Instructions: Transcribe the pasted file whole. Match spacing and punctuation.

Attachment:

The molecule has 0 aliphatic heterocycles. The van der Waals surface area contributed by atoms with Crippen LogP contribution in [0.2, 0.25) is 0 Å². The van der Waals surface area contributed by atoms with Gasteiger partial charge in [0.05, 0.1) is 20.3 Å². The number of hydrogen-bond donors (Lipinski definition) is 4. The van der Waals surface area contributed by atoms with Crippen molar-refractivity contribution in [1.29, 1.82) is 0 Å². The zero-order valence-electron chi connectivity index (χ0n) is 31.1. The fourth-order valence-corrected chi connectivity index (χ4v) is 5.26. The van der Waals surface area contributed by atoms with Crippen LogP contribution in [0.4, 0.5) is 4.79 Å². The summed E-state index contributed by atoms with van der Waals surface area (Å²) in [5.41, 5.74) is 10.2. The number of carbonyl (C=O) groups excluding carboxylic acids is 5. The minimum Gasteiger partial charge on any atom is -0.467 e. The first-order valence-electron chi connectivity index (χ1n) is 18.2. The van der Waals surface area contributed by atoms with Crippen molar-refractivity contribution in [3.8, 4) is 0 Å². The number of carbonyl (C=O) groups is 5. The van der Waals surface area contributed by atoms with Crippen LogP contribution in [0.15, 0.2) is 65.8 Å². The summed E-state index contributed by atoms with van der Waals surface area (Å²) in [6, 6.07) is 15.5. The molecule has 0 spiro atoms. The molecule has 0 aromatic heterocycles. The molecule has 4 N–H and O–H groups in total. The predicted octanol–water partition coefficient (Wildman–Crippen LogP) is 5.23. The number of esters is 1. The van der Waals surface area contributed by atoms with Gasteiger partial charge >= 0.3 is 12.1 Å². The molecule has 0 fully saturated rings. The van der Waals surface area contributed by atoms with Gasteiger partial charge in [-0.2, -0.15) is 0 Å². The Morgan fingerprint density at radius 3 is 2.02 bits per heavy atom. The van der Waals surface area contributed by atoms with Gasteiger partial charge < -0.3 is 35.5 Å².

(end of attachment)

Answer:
The molecule has 0 aliphatic heterocycles. The van der Waals surface area contributed by atoms with Crippen LogP contribution in [0.2, 0.25) is 0 Å². The van der Waals surface area contributed by atoms with Gasteiger partial charge in [0.05, 0.1) is 20.3 Å². The number of hydrogen-bond donors (Lipinski definition) is 4. The van der Waals surface area contributed by atoms with Crippen molar-refractivity contribution in [1.29, 1.82) is 0 Å². The zero-order valence-electron chi connectivity index (χ0n) is 31.1. The fourth-order valence-corrected chi connectivity index (χ4v) is 5.26. The van der Waals surface area contributed by atoms with Crippen LogP contribution in [0.4, 0.5) is 4.79 Å². The summed E-state index contributed by atoms with van der Waals surface area (Å²) in [5.41, 5.74) is 10.2. The number of carbonyl (C=O) groups excluding carboxylic acids is 5. The minimum Gasteiger partial charge on any atom is -0.467 e. The first-order valence-electron chi connectivity index (χ1n) is 18.2. The van der Waals surface area contributed by atoms with Crippen molar-refractivity contribution in [3.8, 4) is 0 Å². The number of carbonyl (C=O) groups is 5. The van der Waals surface area contributed by atoms with Crippen LogP contribution in [0.15, 0.2) is 65.8 Å². The summed E-state index contributed by atoms with van der Waals surface area (Å²) in [6, 6.07) is 15.5. The molecule has 0 spiro atoms. The molecule has 0 aromatic heterocycles. The molecule has 4 N–H and O–H groups in total. The predicted octanol–water partition coefficient (Wildman–Crippen LogP) is 5.23. The number of esters is 1. The van der Waals surface area contributed by atoms with Gasteiger partial charge >= 0.3 is 12.1 Å². The molecule has 0 fully saturated rings. The van der Waals surface area contributed by atoms with Gasteiger partial charge in [-0.2, -0.15) is 0 Å². The Morgan fingerprint density at radius 3 is 2.02 bits per heavy atom. The van der Waals surface area contributed by atoms with Gasteiger partial charge < -0.3 is 35.5 Å².